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  • Srijana Siri and Vaibhav Jain

“I have tried to walk the Ashoka Vision” — Pulapre Balakrishnan’s unflinching commitment to academic freedom

At a time when Dr Sabyasachi Das’s working paper, Democratic Backsliding in the World’s Largest Democracy, was heavily scrutinized and Ashoka University issued a distasteful statement disassociating itself from the paper, Dr Pulapre Balakrishnan was one of the first to make a strong public statement, following which he resigned in solidarity with Professor Das. In a letter, Professor Balakrishnan stated “As for myself, I am moving on… academic freedom was violated in the response, and it would be unconscionable for me to remain.” 31st December, 2023 was his last day at Ashoka University.

Dr Pulapre Balakrishnan was a Professor at the Department of Economics at Ashoka University. Before joining Ashoka in 2015, Professor Balakrishnan worked as a Senior Fellow at the Indian Institute of Management, Kozhikode and as a country Economist at The World Bank. At Ashoka University, Professor Balakrishnan taught the foundation course, Economics, Politics and Society - Economic Ideas from Smith to Sen.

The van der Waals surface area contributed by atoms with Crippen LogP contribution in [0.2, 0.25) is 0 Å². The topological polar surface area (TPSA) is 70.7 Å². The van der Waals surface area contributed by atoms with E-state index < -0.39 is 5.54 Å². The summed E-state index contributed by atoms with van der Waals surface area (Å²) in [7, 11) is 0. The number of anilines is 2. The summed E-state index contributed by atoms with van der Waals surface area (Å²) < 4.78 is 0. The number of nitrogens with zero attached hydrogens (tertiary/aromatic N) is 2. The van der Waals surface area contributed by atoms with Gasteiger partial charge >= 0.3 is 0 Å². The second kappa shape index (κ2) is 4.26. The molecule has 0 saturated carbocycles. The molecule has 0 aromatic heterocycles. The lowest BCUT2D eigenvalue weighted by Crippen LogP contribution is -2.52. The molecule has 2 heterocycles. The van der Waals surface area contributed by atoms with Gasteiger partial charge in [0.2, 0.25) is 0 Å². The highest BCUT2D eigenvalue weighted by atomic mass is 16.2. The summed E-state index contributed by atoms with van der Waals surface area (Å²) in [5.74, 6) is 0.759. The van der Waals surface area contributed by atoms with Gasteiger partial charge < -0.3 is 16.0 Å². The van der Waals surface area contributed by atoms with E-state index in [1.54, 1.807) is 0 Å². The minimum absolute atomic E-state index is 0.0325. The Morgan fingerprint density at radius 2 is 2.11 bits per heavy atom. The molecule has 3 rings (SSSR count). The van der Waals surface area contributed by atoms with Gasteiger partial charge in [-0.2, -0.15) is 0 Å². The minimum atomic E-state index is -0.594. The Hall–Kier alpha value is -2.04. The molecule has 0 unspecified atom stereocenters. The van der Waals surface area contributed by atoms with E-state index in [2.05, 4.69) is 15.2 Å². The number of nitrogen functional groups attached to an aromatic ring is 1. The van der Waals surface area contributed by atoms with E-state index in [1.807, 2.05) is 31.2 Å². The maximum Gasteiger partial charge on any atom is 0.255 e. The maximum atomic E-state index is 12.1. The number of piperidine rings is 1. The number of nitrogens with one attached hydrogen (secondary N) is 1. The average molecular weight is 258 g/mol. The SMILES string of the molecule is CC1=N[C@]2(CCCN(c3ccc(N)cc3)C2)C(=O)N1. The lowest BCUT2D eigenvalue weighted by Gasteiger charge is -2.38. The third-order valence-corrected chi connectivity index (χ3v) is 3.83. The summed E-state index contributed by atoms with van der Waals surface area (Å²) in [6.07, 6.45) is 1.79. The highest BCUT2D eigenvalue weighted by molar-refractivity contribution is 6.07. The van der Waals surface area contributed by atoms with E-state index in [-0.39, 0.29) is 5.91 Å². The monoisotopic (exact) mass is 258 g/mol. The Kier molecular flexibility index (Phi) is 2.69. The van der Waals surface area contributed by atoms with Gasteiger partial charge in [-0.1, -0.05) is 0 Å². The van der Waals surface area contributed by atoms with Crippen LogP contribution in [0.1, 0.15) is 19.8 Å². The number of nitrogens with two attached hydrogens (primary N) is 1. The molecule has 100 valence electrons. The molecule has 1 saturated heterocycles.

The letter and his conversation with us outside the library cafe echoed the principles, values and ethics that Professor Balakrishnan practices. He is an honest man, and expects the same honesty from you. Perhaps that is what he meant when he said, “I have tried to walk the Ashoka vision,” especially when Ashoka as an institution chose to ignore it multiple times.

Professor Balakrishnan is an interviewer’s delight: both his stories and his storytelling are memorable, his laughter is infectious, and not to mention that he bought us brownies before beginning the interview. He intermittently solicited our opinions, making us engage more with him; he listened to us with genuine interest and compelled us to listen to him likewise. His presence is comforting, to the point where we felt that we could discuss any topic with him and he would provide us with the most honest and intelligent comments.